The words Bichon Frise actually mean “fluffy little dog”. This was the name given to the breed in 1933 by the European Kennel club (Federation Cynologique Internationale) when there was a huge discussion as to what to name the breed, which had applied for registration in the stud book. There had existed since before the time of Christ several varieties of the small white fluffy dog, throughout Europe and South America. The little dog had been called by many names, including the Dog of Havana, the Dog of Holland, the Dog of Bologna and others. Actually it is most likely that these original names represented variations of this breed and later these variations did receive their own designations of the Bolognese and Havanese. At any rate, the “fluffy little dog” that was always white became known as the Bichon Frise, usually just designated the “Bichon” .

The coat of the Bichon as it is presented in the show ring is usually quite rounded and trimmed and fluffed so that in the end one can hardly distinguish the actual bones or muscling of the body. If groomed as for the show, the little dog has a large squared off appearance to the head and the entire body is covered with fine soft coat about 3 inches in length, curly and “fluffy” all over. The coat is always white. However when one has a pet Bichon this is not an easy task to keep this appearance. One drawback as far as this type of grooming is that folks who want to have it look that perfect must devote a portion of their time nearly every other day to brushing the dog “to the skin” to keep the coat fluffy and mat free and giving baths as necessary to keep the coat clean. Many “pet” owners elect to keep the coat short and trimmed for ease.

The Bichon Frise is very healthy. There are no genetic conditions known and except for keeping up to date with the inoculations there should be few vet visits. The Bichon learns tricks easily and loves to perfume them. It is a friendly and affectionate dog and loves to be a lap dog but also loves to play and is no stranger to begging for attention. The Bichon usually has a consistent temperament of gentleness, a clownish playful attitude and is affectionate to everyone it meets. It is easy to see why this dog has become a favorite as a pet. It is small enough for elderly folks to hold in their lap, it is friendly and usually non aggressive in nature, so it is a safe dog for a family with children. The size is appropriate for apartment living and the intelligence of the breed is undeniable, the dog has been used historically as a circus dog to perform tricks and entertain the public. However, when allowed to, the Bichon can become spoiled and it would be well for the owner to remember that all dogs, regardless of their size, do need training and an occasional reminder of who is boss. Unfortunately as a breed becomes more popular, it is also true that it can be “overbred” by unscrupulous breeders who are only out to put money in their pocket. When this happens it can be possible that poor temperament can be bred into a bloodline and sometimes this has happened with the Bichon, as it is becoming apparent that more and more of these little dogs are becoming “tyrants” of the household. Responsible owners will buy from responsible breeders and will take their little puppy to an obedience class. If attention is paid at the beginning, the little puppy will grow into a great little dog rather than a spoiled rotten little brat.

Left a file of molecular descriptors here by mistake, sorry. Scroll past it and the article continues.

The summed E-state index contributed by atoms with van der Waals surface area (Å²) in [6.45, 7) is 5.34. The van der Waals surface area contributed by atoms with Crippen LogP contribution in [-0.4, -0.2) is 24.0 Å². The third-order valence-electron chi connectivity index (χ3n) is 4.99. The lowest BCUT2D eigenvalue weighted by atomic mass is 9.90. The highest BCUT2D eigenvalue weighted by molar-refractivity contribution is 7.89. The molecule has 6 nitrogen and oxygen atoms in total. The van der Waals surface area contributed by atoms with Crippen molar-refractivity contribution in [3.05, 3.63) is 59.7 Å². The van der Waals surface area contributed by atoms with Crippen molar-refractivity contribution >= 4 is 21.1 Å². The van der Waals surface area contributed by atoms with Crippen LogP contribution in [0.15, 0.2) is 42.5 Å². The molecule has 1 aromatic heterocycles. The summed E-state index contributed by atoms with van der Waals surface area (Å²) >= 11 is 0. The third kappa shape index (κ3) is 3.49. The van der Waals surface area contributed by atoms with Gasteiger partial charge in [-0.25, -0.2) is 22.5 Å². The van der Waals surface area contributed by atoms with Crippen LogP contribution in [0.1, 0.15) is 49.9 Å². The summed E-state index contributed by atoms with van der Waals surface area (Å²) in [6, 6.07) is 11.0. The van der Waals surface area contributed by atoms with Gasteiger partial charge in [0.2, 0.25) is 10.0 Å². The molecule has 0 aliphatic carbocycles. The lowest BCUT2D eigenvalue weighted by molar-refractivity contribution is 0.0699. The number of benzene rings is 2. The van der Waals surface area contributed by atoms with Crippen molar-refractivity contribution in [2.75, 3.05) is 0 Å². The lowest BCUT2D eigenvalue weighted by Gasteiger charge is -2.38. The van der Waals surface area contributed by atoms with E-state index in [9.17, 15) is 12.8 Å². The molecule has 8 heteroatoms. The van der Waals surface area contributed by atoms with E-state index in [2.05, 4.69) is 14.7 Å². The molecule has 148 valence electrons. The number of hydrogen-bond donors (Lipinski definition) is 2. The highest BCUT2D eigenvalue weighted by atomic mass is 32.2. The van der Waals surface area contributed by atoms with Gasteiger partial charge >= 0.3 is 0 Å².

Michael Russell Your Independent guide to Dogs

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Bichon Frise Complete Profile

Bichon Frise Complete Profile

Bichon Frise

Key Facts

Size: Small
Height: Less than 30 cm (12 inches)
Weight: 3 – 4 kg (6.5 – 9 lb)
Life Span: 15 years
Grooming: Demanding
Exercise: Medium
Feeding: Medium
Temperament: Friendly & extroverted
Country of Origin: Belgium/France
AKC Group: Non-Sporting
Other Names: Tenerife Dog

The Bichon Frise is outgoing, lively, happy and intelligent. Bichon Frises make excellent household pets, with their abiltity to get on with children, other dogs and strangers. The Bichon Frise responds well under correct training and tends to bond closely with its handler. Bichon Frises are naturally sociable dogs and enjoy being taken everywhere with the family.

Demanding. The coat of a Bichon Frise needs to be thoroughly combed everyday and requires occasional clipping to prevent it becoming too long. The coat also needs to be washed regularly to keep it white. Ensure that there are no hairs around the eyes that are causing irritation and trim the excess hair between the pads on the feet. The excess hair in the ears needs to be plucked and any dirt removed. Bichon Frise do not moult and the dead hairs need to be removed with a brush.

Bichon Frise adapt themselves to the family activities to fulfill their exercise needs.

The Bichon Frise have a long history as they originated from the Mediterranean Barbet – a dog with a thick curly coat who was once used for water retrieving. Originally known as the ‘Barbichon’, the French shortened the name to Bichon and added ‘Frise’ which means curly or frizzy. The colour of the Bichon Frise became established after cross-breeding with the Maltese Terrier. The Poodle is the best known breed to have evolved from the early Bichon Frise.

Physical Characteristics:

General Appearance: Dazzling white, proud, and alert.
Colour: Pure white. Dark skin is preferable.
Coat: Fine, silky with soft corkscrew curls 7-10cm (3-4in) long.
Tail: Usually raised and curved, it is never curled.
Ears: Narrow, delicate, hanging close to the head and well covered with long, finely curled hair.
Body: Slightly rounded, well muscled, fore and hindquarters are well angulated and a fairly long neck.

Additional Comments:

Tear staining around the eyes is common with the Bichon Frise and there are lotions that can help to reduce or remove these marks.
Potential owners of the Bichon Frise need to be committed to ongoing grooming demands.